UNIT IV. SAFETY
Your employer has the main responsibility for health and safety at your workplace. Your employer must make sure that your factory is safe and will not damage your health or that of your co-workers. This means:
• providing a safe workplace. This includes your physical work environment and the equipment and any chemicals you use, as well as the work methods and processes you use to do your job;
• checking your workplace regularly for anything that may cause illness or injury, and ﬁxing any problems as soon as possible;
• providing you with the information, instruction, supervision and training you need to do your job safely;
• talking with you, or talking to your elected employees’ safety representatives about health and safety issues.
9. The duties of a factory worker are in Part 2.But the things that are important to do and forbidden are mixed in the text. Correct the safety instructions.
There are things you, the factory worker need to do, too. To ensure your health and that of your co-workers, you must:
• follow any safety directions and work instructions your employer or supervisor gives you;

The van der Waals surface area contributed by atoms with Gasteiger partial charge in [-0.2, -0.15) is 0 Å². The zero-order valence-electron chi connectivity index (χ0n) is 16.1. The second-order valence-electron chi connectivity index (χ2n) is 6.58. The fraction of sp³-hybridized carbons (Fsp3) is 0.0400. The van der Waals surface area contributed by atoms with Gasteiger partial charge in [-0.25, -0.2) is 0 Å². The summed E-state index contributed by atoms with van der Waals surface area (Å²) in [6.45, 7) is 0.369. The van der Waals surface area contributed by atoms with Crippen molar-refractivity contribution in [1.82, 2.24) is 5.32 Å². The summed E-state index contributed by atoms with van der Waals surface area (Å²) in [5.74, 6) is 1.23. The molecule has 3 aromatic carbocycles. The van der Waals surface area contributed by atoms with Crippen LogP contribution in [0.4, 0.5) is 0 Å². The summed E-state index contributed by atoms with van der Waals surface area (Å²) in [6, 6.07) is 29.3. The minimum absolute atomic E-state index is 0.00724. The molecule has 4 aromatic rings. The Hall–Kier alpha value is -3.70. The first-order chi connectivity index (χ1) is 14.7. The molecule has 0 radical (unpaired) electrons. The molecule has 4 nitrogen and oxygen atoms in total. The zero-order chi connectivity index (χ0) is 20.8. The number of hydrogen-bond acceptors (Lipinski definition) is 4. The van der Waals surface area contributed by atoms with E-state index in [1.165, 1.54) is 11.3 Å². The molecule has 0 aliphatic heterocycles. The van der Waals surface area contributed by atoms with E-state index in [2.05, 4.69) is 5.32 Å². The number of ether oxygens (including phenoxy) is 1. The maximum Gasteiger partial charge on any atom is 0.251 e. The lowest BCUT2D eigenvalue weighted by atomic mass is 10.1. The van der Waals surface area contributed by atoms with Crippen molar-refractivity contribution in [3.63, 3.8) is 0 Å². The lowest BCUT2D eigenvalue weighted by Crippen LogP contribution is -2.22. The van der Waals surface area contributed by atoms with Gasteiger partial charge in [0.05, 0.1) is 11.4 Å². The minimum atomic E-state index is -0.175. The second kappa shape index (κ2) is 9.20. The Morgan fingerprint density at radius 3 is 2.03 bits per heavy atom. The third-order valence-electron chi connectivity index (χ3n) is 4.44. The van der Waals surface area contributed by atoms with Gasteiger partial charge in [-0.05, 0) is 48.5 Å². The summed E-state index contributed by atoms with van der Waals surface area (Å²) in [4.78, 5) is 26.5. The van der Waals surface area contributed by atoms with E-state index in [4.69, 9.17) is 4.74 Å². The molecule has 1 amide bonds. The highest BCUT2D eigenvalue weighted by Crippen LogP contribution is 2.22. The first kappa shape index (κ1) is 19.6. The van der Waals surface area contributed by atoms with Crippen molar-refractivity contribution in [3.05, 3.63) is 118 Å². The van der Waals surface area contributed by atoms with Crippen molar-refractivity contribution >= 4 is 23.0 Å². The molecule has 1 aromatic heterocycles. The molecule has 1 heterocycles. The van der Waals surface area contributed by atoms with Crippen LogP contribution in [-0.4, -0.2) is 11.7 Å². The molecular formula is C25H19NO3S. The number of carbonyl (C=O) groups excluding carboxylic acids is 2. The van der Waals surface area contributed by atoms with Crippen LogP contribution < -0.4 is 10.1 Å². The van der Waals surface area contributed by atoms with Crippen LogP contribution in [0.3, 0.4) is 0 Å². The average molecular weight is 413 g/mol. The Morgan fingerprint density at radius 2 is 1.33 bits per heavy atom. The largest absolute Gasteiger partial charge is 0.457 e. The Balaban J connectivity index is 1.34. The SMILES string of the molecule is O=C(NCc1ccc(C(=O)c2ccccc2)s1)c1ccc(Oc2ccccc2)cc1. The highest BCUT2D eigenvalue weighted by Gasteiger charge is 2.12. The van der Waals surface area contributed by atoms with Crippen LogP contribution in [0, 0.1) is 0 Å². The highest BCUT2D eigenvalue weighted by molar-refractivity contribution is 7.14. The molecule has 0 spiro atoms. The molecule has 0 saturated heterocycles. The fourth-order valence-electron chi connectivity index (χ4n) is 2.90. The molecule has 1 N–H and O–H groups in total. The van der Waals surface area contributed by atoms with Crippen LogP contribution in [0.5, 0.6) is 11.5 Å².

• deliberately misuse or interfere with equipment;
• be adversely affected by alcohol or recreational drugs (tell your employer if you are taking any prescription medication that could affect your ability to work safely);
• use any personal protective equipment and clothing (such as gloves, earmuffs and safety boots) in the correct way.
There are also things you must not do. For example, you must not:
• work with your employer and anyone else – such as your co-workers, your health and safety representative or a Workplace Standards inspector – who can make your workplace safer;
• remove guarding from machinery unless you and others have followed the necessary speciﬁc safe operating procedures;
• report any hazards, accidents or near misses immediately for your employer or supervisor to investigate.